An Ideology of Dependence: Cultivating the Imperial Hierarchy in British North America, 1730-1754



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This dissertation will analyze various pieces of official correspondence, acts of Parliament, colonial records, and colonial newspapers from the first half of the eighteenth century in order to add to the ongoing historiographical conversation regarding the historical significance of the Seven Years War. More specifically, this dissertation will address the following questions: Was the Seven Years War actually the start of a new chapter in the imperial relationship between England and the British North American colonies? If not, when did the relationship change and more importantly, what did that mean about the condition of the British Empire in North America prior to the Seven Years War? In the end, the dissertation will argue that the implementation of imperial policies—which were the results of partisan political debates in England—created a situation where it was possible for British colonists in North America to develop a sense of shared experiences. These experiences transcended the borders and boundaries of British North American colonies and thus, served as a link between the different colonial regions.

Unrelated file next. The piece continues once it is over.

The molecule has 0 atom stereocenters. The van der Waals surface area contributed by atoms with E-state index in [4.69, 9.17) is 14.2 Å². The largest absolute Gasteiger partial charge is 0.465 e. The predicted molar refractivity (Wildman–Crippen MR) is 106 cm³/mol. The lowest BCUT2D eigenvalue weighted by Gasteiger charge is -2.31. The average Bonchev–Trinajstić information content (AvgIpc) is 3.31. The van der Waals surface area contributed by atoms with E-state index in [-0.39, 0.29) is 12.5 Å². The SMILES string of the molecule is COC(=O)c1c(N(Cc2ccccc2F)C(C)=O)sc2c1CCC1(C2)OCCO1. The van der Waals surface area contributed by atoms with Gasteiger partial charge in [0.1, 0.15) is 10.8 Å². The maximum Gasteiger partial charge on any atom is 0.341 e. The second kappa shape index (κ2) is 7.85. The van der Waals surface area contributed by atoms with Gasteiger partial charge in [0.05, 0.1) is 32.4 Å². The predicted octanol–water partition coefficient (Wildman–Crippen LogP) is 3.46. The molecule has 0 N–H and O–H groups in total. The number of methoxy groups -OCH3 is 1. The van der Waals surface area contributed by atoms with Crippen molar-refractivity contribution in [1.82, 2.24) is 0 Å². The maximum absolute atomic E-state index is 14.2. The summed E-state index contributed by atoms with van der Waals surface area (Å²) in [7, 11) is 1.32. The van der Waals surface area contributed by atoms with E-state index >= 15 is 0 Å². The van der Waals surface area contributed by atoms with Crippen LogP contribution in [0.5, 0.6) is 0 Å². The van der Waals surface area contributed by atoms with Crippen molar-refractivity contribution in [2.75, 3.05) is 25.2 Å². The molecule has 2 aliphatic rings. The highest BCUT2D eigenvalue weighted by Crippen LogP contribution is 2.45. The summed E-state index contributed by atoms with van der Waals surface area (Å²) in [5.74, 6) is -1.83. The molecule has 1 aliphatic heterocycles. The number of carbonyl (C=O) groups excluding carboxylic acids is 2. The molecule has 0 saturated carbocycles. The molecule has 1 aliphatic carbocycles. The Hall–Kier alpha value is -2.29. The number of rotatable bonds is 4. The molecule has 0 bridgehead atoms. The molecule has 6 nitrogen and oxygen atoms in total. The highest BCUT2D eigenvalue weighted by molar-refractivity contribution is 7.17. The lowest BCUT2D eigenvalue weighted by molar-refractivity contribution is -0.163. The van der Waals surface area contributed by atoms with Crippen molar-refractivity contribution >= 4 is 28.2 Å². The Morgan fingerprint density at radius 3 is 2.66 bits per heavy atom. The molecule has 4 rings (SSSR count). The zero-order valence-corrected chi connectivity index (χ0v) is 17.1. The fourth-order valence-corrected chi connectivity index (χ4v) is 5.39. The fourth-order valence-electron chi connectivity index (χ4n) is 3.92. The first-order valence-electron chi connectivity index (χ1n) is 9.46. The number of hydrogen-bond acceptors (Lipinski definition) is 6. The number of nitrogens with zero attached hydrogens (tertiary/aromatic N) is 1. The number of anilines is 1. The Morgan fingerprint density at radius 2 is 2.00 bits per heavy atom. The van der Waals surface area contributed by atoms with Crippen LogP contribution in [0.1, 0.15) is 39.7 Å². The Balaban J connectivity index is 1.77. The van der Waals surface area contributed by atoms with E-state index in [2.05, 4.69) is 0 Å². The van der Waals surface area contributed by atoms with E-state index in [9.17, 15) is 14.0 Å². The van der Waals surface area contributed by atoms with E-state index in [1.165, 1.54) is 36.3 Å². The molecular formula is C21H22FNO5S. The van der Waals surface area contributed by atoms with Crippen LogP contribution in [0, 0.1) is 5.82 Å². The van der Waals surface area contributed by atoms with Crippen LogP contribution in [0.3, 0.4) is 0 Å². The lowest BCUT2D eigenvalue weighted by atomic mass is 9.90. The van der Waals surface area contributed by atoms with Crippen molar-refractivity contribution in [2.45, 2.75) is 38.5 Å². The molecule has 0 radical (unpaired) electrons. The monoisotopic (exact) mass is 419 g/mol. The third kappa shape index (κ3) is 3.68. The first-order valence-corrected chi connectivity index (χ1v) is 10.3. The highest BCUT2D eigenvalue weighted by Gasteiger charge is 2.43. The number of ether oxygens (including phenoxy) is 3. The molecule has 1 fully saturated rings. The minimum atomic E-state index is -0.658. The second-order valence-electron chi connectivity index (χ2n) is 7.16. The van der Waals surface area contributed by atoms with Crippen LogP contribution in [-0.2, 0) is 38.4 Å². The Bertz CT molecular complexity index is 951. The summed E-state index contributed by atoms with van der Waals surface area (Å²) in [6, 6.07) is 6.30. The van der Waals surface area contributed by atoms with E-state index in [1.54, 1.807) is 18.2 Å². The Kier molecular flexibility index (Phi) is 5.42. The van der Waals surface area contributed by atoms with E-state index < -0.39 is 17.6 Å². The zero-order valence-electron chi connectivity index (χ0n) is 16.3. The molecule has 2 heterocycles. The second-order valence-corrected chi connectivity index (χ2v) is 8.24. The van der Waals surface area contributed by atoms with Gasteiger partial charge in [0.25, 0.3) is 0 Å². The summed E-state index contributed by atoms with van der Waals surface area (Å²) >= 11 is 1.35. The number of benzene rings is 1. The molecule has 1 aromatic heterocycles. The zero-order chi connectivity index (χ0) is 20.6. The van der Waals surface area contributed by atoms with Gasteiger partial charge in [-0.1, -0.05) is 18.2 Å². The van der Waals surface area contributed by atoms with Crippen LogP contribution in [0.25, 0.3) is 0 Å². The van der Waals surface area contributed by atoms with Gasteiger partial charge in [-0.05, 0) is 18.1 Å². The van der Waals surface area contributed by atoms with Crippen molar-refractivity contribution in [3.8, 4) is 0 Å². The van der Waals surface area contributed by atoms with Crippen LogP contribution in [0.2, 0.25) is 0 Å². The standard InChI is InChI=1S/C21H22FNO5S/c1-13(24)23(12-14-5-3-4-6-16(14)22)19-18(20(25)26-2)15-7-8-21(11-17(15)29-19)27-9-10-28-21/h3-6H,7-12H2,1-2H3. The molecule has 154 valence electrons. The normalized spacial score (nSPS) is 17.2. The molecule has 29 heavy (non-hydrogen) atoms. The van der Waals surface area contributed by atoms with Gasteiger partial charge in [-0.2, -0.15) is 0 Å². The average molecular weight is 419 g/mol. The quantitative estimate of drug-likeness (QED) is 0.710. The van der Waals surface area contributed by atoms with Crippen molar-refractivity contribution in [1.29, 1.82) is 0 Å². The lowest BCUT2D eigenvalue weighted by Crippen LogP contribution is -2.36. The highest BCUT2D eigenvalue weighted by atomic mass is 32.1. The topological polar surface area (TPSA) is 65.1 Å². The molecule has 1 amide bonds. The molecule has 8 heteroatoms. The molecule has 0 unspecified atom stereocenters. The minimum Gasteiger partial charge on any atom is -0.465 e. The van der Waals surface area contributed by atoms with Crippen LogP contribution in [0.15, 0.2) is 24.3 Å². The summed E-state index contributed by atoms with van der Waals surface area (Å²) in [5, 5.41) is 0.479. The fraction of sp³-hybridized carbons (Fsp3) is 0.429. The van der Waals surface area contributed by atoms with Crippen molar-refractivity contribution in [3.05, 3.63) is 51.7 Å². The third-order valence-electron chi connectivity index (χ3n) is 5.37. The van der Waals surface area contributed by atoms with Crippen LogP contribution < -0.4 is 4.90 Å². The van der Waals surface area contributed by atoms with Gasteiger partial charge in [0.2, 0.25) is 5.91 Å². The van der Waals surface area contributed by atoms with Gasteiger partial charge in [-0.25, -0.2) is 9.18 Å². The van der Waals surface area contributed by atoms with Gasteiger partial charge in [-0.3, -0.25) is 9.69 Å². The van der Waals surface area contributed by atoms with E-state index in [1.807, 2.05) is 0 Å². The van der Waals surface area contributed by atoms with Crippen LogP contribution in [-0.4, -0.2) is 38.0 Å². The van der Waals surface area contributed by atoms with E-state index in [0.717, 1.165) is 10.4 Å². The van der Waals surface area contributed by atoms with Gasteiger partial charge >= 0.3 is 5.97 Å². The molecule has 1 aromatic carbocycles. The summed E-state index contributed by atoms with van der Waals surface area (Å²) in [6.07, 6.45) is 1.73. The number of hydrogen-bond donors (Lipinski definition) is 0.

British North America, Atlantic World, British Empire, Imperial Management, Imperial Policy, Seven Years War, Colonies, Colonial Georgia, European Immigration, Native American Relations, Colonial Economy